Domitrz is an award-winning author who uses the powerful tool of humor to address healthy dating, consent, sexual decision-making, bystander intervention, sexual assault awareness and supporting sexual assault survivors.  His interactive program is emotionally honest, challenging, humorous and filled with skill-building activities.  Moving beyond awareness raising, this program teaches the audience exactly HOW to make a difference. Sponsored by the Department of Health Promotion


Tuesday, September 13
Refugee Voices from Syria
McBride Gathering Space, Numen Lumen Pavilion, 4:30 - 6 p.m.
Reception to follow

Speak Out for Syria and the International and Global Studies program present a unique event featuring the voices and experiences of Syrian refugees in our community. Panelists will examine how this global political and moral crisis has developed since Elon examined the issue last fall. This is an opportunity to better understand the people behind the headlines and to discuss potential options to reduce suffering and end a war that has killed an estimated 500,000 people and created more than 4 million refugees since 2011. Additional sponsors include: The Center for the Study of Religion, Culture, and Society, The Center For Public Affairs--Department of Political Science, Department of Sociology and Anthropology, Peace and Conflict Studies and PERCS.

Identified by the Council on Civic Engagement as an opportunity to foster student intellectual and civic engagement.


Tuesday, September 13
Tectonic Plates: Alamance County's Science Café
Fat Frogg Bar & Grill, Elon, 7 p.m.

Learn cutting edge science in a relaxed informal atmosphere without all the technical jargon. Programs held on the second Tuesday of each month (September through December). September's program is presented by Eileen Claussen of the Center for Climate and Energy Solutions speaking on 25 years of international and national climate politics. For information, visit www.facebook.com/TectonicPlatesScienceCafe.


Thursday, September 15
Bryan Stevenson, "American Injustice: Mercy, Humanity and Making a Difference"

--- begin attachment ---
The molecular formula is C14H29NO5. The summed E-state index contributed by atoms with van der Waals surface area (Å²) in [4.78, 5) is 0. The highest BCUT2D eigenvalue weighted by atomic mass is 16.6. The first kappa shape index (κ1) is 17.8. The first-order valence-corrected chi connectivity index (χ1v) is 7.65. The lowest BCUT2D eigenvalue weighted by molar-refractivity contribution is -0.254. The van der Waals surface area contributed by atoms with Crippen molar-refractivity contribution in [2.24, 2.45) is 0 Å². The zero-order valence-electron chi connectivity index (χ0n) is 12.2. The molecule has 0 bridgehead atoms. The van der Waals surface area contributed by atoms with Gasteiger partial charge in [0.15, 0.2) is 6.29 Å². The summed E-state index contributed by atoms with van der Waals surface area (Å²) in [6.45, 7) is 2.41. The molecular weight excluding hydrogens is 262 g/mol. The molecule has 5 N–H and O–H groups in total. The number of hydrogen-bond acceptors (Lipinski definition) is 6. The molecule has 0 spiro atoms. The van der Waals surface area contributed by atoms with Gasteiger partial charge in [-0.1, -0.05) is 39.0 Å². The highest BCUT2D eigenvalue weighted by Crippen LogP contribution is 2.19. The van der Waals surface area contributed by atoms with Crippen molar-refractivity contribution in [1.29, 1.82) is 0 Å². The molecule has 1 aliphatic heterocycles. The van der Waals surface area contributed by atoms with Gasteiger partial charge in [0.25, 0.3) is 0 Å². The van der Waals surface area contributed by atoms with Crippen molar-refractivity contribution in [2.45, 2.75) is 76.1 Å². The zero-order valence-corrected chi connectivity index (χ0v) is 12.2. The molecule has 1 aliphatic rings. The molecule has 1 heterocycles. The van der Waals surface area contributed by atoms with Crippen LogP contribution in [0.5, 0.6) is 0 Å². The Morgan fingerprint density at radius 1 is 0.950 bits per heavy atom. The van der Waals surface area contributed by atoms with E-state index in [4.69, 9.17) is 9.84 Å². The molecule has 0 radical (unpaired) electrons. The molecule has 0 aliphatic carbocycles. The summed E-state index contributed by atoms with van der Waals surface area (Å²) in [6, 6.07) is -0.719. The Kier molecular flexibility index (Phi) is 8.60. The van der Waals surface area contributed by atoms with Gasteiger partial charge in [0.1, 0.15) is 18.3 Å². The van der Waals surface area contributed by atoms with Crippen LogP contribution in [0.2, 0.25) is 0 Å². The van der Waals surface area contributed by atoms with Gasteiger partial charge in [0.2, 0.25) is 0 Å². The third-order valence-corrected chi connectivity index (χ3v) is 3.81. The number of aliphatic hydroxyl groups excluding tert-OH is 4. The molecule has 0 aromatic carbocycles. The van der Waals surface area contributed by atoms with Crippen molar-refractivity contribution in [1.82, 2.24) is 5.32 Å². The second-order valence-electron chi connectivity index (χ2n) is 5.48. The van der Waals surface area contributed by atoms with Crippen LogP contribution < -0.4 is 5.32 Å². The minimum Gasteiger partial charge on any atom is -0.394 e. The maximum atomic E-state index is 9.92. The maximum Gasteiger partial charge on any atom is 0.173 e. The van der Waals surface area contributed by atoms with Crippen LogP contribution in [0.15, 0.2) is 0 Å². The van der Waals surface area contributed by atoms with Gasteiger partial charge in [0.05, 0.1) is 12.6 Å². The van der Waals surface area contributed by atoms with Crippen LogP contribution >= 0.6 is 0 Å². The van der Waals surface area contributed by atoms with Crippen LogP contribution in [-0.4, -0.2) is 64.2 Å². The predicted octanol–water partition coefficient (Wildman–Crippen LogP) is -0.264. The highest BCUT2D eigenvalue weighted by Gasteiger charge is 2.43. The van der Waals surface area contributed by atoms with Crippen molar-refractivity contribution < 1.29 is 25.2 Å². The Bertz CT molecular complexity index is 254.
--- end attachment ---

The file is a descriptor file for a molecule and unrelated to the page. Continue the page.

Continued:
Alumni Memorial Gym, Koury Athletic Center, 4:30 p.m.
Elon Common Reading Lecture

One of the most acclaimed and respected lawyers in the nation, Bryan Stevenson founded and is the executive director of the Equal Justice Initiative. His memoir, Just Mercy, is a New York Times bestseller and was chosen as the Elon Common Reading selection for 2016-17 as a first-year component of the Elon Core Curriculum. Stevenson was one of TIME 100 in 2015. Just Mercy is a beautifully written story about a lawyer who defends "the poor, the wrongly condemned, and those trapped in the furthest reaches of our criminal justice system. Admission: $13 or Elon ID. Tickets available August 25.

Identified by the Council on Civic Engagement as an opportunity to foster student intellectual and civic engagement.


Thursday, September 15
Eid al-Adha Celebration
McBride Gathering Space, Numen Lumen Pavilion, 6 p.m.

Students, staff and community members present stories and a sampling of traditional foods at Elon’s celebration of the Muslim festival known as the Feast of Sacrifice. The Eid recognizes the willingness of Abraham to sacrifice his son to God and commemorates the end of the Hajj pilgrimage to Mecca. Sponsored by the Truitt Center for Religious and Spiritual Life


Thursday, September 15
Hallie Coppedge Hogan, mezzo-soprano and Dan Callaway, tenor in faculty recital with Nancy Davis and Katherine Thomas, piano
Whitley Auditorium, 7:30 p.m.